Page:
How to Grow Penstemon
From the Greek pente, five, and stemon, stamen, in reference to the five stamens (Scrophulariaceae). This genus of over 250 species of hardy and half-hardy herbaceous annuals, perennials and sub-shrubs is almost exclusively North American. The name is sometimes erroneously spelt Pentstemon. Though many are grown in British gardens, some of the species do not thrive and it seems likely that the continental climate, with its colder winters and hotter summers, is needed to make these plants really happy. The very popular late summer bedding penstemons were derived from an initial crossing of P. cobaea and P. hartwegii, and they have a fairly wide
colour range through pinks and reds to deep maroons and purples. P. heterophyllus is a fine sub-shrub with blue flowers which usually attracts interest when well grown. Another striking plant is the herbaceous P. barbatus (syn. Chelone barbata), a tall grower, to 3 feet, with bright vermilion-scarlet flowers.
Species cultivated P. angustifolius, 1 foot, soft blue, July, western United States. P. antirrhinoides, 3 feet, lemon-yellow, July, California. P. azureus, 1 foot, blue, August, North America. P. barbatus, 3 feet, scarlet, summer, Colorado. P. barrettiae, 1 foot, bright violet, May—June, western United States. P. bridgesii, 2 feet, scarlet, July to September, North America. P. campanulatus, 2 feet, rosy-purple, violet or white, June, Mexico and Guatemala. P. centranthifolius, 3 feet, scarlet, summer, California and western Arizona. P. cobaea, 2 feet, purple or white, August, United States. P. confertus, 1 foot, purple and blue, summer, Rocky Mountains. P. cordifolius,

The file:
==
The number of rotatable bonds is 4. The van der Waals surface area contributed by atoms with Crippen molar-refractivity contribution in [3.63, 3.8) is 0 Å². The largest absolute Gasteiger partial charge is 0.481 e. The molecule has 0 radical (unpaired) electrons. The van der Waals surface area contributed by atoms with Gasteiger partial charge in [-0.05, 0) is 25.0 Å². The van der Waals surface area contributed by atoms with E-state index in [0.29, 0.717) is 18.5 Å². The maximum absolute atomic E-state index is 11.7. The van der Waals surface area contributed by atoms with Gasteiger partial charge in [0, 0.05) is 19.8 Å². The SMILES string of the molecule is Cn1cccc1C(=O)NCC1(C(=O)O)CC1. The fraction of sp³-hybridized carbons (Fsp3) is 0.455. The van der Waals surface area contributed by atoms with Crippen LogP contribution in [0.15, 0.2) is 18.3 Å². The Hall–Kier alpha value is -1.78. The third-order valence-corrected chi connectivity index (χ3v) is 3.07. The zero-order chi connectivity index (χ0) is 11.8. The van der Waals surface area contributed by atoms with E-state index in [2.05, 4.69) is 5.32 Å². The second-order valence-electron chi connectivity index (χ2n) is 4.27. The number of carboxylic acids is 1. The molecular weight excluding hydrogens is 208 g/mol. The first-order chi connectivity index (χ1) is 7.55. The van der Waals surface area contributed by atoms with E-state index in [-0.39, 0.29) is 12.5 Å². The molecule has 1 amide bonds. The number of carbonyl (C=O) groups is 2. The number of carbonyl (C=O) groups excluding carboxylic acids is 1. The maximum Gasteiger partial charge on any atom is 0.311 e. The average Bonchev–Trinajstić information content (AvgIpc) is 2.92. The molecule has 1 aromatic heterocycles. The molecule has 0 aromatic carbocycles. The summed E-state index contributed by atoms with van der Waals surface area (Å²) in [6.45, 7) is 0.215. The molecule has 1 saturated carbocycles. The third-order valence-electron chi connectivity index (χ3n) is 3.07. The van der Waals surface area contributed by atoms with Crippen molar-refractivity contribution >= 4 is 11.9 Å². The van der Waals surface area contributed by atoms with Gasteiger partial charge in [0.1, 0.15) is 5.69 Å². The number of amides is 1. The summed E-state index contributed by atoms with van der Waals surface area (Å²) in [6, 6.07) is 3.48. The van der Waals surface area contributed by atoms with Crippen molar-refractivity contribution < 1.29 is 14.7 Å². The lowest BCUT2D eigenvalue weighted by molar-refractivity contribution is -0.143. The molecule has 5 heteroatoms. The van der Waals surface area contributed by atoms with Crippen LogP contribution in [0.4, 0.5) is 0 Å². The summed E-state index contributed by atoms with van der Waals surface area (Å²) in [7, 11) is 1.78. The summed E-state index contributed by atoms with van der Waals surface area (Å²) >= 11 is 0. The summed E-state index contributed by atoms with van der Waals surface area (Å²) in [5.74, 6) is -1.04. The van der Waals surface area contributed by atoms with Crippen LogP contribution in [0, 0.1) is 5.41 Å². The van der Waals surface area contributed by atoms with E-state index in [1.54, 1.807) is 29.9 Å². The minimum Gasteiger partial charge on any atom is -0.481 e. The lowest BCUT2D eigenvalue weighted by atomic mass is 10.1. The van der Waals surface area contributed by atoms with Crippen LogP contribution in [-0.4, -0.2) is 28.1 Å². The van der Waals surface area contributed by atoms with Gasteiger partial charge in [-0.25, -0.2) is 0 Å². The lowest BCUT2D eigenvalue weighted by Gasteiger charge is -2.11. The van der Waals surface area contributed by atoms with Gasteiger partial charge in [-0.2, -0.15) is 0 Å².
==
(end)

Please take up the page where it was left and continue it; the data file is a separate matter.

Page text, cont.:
4 feet, scarlet, summer, partial climber, southern California. P. davidsonii, 1-2 inches, ruby-red, summer, spreads by underground stems, rock garden. California. P. diffusus, 2 feet, blue or purple, September, western North America. P. fruticosus, 9-12 inches, purple, summer, north-western United States; var. crassifolius, with minor leaf differences. P. glaber, 2 feet, purple, July, United States. P. glaucus, 15 inches, purple, July, Rocky Mountains. P. hartwegii, 2 feet, scarlet, summer, Mexico. P. heterophyllus, 1-3 feet, sky blue, July, California. P. hirsutus (syn. P. pubescens latifolius), purple or violet, 1-3 feet, July, United States. P. isophyllus, sub-shrubby, 4-5 feet, crimson-scarlet, white within, late summer, Mexico. P. laevigatus, 3 feet, white or pink, summer, United States. P. menziesii, 6 inches, purple, June, northwestern America. P. ovatus, 2 feet, blue to purple, August to October, United States. P. richardsonii, 2 feet, violet, summer, United States. P. rupicola, 4 inches, ruby, northwestern America. P. scouleri, 1i feet, purple, May to June, United States. P. spectabilis, 4 feet, rosy-purple, summer, Mexico and southern California.
The following are some good modern varieties: 'Blue Gem', azure-blue, summer; 'Chester Scarlet', summer; 'Evelyn', pink, May—October; 'Garnet', wine-red; 'George Home', summer; 'Newberry Gem', pillar-box red; 'Six Hills Hybrid', rosy-lilac, May—June.
Cultivation A rich, slightly acid soil is most suitable or a compost mixture of 1 part of leafmould or peat and 2 parts of good loam. A sunny aspect is required. A weekly watering with a soluble fertilizer or liquid manure is needed by the summer bedding penstemons to keep them growing and flowering well. Seed is available for many species. This should be sown under glass in February or March in a temperature of 55-65°F (10-18°C) and the young plants are set out in May after they have been hardened off. But to get exactly similar plants of hybrids it is necessary to take cuttings and raise them under glass in August. They should not be disturbed till the following April. Plants may also be divided in April.